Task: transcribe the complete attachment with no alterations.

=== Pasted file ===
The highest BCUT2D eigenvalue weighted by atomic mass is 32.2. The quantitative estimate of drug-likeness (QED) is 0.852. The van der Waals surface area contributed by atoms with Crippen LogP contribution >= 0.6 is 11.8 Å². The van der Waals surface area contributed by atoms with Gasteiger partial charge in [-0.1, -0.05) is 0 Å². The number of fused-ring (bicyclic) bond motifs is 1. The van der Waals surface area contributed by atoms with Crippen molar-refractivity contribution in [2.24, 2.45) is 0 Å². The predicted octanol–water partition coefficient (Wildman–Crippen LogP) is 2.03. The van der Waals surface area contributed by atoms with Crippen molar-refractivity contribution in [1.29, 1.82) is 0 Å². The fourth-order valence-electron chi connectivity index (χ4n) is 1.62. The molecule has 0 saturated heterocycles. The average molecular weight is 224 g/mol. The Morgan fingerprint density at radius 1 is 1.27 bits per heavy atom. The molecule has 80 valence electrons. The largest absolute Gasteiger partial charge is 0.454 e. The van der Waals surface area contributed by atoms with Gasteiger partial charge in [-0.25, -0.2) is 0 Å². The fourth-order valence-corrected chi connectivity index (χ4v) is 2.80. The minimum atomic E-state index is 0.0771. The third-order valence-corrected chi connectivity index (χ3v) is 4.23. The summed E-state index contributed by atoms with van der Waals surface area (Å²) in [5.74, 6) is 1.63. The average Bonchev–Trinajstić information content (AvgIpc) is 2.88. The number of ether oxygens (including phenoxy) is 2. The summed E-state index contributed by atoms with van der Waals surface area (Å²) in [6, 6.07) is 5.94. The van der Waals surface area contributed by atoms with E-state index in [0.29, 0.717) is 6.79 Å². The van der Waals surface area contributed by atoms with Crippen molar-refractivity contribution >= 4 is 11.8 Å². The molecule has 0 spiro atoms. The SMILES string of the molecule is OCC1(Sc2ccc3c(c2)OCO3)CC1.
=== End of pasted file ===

The highest BCUT2D eigenvalue weighted by atomic mass is 32.2. The quantitative estimate of drug-likeness (QED) is 0.852. The van der Waals surface area contributed by atoms with Crippen LogP contribution >= 0.6 is 11.8 Å². The van der Waals surface area contributed by atoms with Gasteiger partial charge in [-0.1, -0.05) is 0 Å². The number of fused-ring (bicyclic) bond motifs is 1. The van der Waals surface area contributed by atoms with Crippen molar-refractivity contribution in [2.24, 2.45) is 0 Å². The predicted octanol–water partition coefficient (Wildman–Crippen LogP) is 2.03. The van der Waals surface area contributed by atoms with Crippen molar-refractivity contribution in [1.29, 1.82) is 0 Å². The fourth-order valence-electron chi connectivity index (χ4n) is 1.62. The molecule has 0 saturated heterocycles. The average molecular weight is 224 g/mol. The Morgan fingerprint density at radius 1 is 1.27 bits per heavy atom. The molecule has 80 valence electrons. The largest absolute Gasteiger partial charge is 0.454 e. The van der Waals surface area contributed by atoms with Gasteiger partial charge in [-0.25, -0.2) is 0 Å². The fourth-order valence-corrected chi connectivity index (χ4v) is 2.80. The minimum atomic E-state index is 0.0771. The third-order valence-corrected chi connectivity index (χ3v) is 4.23. The summed E-state index contributed by atoms with van der Waals surface area (Å²) in [5.74, 6) is 1.63. The average Bonchev–Trinajstić information content (AvgIpc) is 2.88. The number of ether oxygens (including phenoxy) is 2. The summed E-state index contributed by atoms with van der Waals surface area (Å²) in [6, 6.07) is 5.94. The van der Waals surface area contributed by atoms with E-state index in [0.29, 0.717) is 6.79 Å². The van der Waals surface area contributed by atoms with Crippen molar-refractivity contribution >= 4 is 11.8 Å². The molecule has 0 spiro atoms. The SMILES string of the molecule is OCC1(Sc2ccc3c(c2)OCO3)CC1.